DNA repair plays a central role in protecting against environmental carcinogenesis, and genetic variants of DNA repair genes have been reported to be associated with several human malignancies. To assess whether DNA gene variants were associated with nasopharyngeal carcinoma (NPC) risk, a candidate gene association study was conducted among the Cantonese population within the Guangdong Province, China, the ethnic group with the highest risk for NPC. A 2-stage study design was utilized. In the discovery stage, 676 tagging SNPs covering 88 DNA repair genes were genotyped in a matched case-control study (cases/controls = 755/ 755). Eleven SNPs with Ptrend < 0.01 were identified. Seven of these SNPs were located within 3 genes, RAD51L1, BRCA2, and TP53BP1. In the validation stage, these 11 SNPs were genotyped in a separate Cantonese population (cases/controls = 1,568/1,297). Two of the SNPs (rs927220 and rs11158728), both in RAD51L1, remained strongly associated with NPC. The SNP rs927220 had a significant Pcombined of 5.55 × 10-5, with OR = 1.20 (95% CI = 1.10-1.30), Bonferroni corrected P = 0.0381. The other SNP (rs11158728), which is in strong linkage disequilibrium with rs927220 (r 2= 0.7), had a significant Pcombined of 2.0 × 10-4, Bonferroni corrected P = 0.1372. Gene-environment interaction analysis suggested that the exposures of salted fish consumption and cigarette smoking had potential interactions with DNA repair gene variations, but need to be further investigated. Our findings support the notion that DNA repair genes, in particular RAD51L1, play a role in NPC etiology and development.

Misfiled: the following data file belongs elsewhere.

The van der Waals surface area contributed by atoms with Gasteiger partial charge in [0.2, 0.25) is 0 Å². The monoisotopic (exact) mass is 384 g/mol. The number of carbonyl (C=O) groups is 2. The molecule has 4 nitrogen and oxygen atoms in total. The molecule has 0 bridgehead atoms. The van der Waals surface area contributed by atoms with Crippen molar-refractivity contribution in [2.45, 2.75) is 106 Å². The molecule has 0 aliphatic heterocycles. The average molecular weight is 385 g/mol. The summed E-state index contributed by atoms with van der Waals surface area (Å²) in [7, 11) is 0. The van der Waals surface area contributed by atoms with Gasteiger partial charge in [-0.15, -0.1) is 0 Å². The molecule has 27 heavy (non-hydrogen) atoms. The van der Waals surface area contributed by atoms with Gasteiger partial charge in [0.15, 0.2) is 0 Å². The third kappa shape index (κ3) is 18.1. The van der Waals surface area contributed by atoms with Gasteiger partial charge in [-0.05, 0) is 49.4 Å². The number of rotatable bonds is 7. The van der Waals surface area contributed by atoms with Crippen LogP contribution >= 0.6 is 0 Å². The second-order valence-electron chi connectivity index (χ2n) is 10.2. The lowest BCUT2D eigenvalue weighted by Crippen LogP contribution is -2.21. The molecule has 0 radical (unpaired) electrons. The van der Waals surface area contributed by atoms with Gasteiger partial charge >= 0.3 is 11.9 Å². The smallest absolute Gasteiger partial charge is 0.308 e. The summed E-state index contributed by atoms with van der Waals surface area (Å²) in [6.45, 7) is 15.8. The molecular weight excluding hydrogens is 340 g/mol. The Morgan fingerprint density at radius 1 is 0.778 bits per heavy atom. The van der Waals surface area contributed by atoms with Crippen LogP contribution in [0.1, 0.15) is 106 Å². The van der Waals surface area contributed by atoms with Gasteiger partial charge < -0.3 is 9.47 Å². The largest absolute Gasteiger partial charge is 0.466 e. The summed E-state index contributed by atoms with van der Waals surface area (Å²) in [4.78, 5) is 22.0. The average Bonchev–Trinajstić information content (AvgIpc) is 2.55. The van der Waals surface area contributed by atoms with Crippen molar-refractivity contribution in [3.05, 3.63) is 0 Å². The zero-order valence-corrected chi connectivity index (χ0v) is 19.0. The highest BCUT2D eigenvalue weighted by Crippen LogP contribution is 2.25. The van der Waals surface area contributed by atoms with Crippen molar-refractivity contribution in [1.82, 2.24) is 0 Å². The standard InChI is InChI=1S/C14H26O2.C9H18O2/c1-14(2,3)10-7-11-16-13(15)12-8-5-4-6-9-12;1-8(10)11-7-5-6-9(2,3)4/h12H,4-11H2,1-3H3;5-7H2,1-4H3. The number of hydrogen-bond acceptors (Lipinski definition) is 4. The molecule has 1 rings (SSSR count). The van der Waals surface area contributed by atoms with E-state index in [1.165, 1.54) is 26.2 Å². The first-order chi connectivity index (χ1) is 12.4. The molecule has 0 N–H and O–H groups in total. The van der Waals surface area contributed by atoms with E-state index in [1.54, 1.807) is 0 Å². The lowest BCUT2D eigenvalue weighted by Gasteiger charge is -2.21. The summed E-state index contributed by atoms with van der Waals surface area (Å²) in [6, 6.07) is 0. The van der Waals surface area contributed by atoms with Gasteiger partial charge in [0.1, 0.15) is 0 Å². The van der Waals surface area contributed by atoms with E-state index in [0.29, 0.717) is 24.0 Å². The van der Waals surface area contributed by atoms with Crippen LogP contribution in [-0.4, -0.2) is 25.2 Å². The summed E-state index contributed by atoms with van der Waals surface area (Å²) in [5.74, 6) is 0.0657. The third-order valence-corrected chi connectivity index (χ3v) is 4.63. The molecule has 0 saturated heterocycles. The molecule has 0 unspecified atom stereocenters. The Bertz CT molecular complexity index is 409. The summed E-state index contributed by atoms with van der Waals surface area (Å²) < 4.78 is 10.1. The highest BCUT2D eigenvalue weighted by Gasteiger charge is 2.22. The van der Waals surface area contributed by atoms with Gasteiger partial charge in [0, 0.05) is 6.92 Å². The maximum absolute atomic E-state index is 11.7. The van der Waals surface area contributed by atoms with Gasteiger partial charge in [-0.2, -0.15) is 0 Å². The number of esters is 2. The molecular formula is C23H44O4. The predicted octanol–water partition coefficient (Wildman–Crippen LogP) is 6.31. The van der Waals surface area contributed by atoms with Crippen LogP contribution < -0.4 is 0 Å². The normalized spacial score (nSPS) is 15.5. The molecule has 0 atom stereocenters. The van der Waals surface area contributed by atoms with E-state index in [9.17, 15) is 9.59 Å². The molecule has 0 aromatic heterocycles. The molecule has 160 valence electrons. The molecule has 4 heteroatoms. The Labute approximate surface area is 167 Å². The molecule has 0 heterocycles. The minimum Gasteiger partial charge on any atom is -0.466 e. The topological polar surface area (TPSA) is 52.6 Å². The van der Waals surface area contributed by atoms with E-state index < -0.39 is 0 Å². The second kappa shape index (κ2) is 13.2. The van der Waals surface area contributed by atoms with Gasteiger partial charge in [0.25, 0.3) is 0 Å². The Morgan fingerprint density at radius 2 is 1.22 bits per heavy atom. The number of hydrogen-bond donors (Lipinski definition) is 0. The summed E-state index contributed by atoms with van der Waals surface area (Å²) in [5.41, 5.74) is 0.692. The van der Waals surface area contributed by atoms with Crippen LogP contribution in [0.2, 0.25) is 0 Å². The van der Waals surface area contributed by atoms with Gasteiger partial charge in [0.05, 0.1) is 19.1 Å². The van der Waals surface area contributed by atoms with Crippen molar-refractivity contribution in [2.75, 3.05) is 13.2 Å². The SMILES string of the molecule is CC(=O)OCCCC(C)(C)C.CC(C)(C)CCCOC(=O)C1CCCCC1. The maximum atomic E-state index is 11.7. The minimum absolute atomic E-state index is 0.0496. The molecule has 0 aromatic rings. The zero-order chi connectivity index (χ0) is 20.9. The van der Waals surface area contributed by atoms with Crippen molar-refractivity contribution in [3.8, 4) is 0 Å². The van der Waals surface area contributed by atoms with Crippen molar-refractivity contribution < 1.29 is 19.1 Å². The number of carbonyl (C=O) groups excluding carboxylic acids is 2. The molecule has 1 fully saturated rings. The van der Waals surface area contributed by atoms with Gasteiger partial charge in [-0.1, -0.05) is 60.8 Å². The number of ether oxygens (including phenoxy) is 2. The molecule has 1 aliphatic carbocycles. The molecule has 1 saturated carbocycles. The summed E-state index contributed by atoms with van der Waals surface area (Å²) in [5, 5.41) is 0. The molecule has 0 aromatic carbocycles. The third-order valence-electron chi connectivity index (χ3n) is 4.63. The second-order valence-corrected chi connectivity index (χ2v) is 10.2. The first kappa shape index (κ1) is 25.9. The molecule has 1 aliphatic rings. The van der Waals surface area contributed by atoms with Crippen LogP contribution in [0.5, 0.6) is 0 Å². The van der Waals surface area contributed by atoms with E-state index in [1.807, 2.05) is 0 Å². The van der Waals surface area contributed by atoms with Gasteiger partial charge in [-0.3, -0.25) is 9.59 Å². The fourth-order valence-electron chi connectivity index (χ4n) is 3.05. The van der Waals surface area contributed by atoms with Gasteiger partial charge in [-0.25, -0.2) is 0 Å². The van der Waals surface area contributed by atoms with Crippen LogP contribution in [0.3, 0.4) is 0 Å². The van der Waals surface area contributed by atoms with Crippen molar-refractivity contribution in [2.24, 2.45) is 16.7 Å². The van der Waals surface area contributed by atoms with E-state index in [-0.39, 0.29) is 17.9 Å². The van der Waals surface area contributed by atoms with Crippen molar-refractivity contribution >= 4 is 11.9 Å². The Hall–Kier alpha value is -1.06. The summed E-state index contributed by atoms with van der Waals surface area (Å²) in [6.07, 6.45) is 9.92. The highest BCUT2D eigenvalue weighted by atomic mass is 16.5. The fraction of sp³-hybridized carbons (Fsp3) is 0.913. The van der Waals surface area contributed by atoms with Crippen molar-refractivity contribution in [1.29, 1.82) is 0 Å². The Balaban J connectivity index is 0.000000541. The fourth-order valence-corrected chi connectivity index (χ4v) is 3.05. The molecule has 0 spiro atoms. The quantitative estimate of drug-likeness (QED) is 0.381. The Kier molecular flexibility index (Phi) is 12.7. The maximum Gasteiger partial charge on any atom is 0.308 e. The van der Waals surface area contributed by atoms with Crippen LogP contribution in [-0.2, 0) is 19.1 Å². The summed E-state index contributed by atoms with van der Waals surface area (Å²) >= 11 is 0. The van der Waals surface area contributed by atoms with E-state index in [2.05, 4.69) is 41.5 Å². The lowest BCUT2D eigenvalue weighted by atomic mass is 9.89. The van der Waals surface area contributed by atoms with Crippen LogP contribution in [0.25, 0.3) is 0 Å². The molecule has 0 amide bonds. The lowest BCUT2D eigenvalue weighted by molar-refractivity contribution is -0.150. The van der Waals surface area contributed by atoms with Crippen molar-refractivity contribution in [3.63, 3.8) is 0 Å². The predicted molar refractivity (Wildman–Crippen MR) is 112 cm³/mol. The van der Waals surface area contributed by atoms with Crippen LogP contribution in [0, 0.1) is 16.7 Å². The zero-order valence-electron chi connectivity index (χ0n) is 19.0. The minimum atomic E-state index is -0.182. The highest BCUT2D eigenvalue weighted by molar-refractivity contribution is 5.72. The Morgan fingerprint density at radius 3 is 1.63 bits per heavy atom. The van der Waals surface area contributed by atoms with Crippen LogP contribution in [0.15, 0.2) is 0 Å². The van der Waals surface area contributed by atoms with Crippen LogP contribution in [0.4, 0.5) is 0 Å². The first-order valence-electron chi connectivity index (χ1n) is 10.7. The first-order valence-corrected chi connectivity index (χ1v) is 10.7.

ASJC Scopus subject areas
- Cancer Research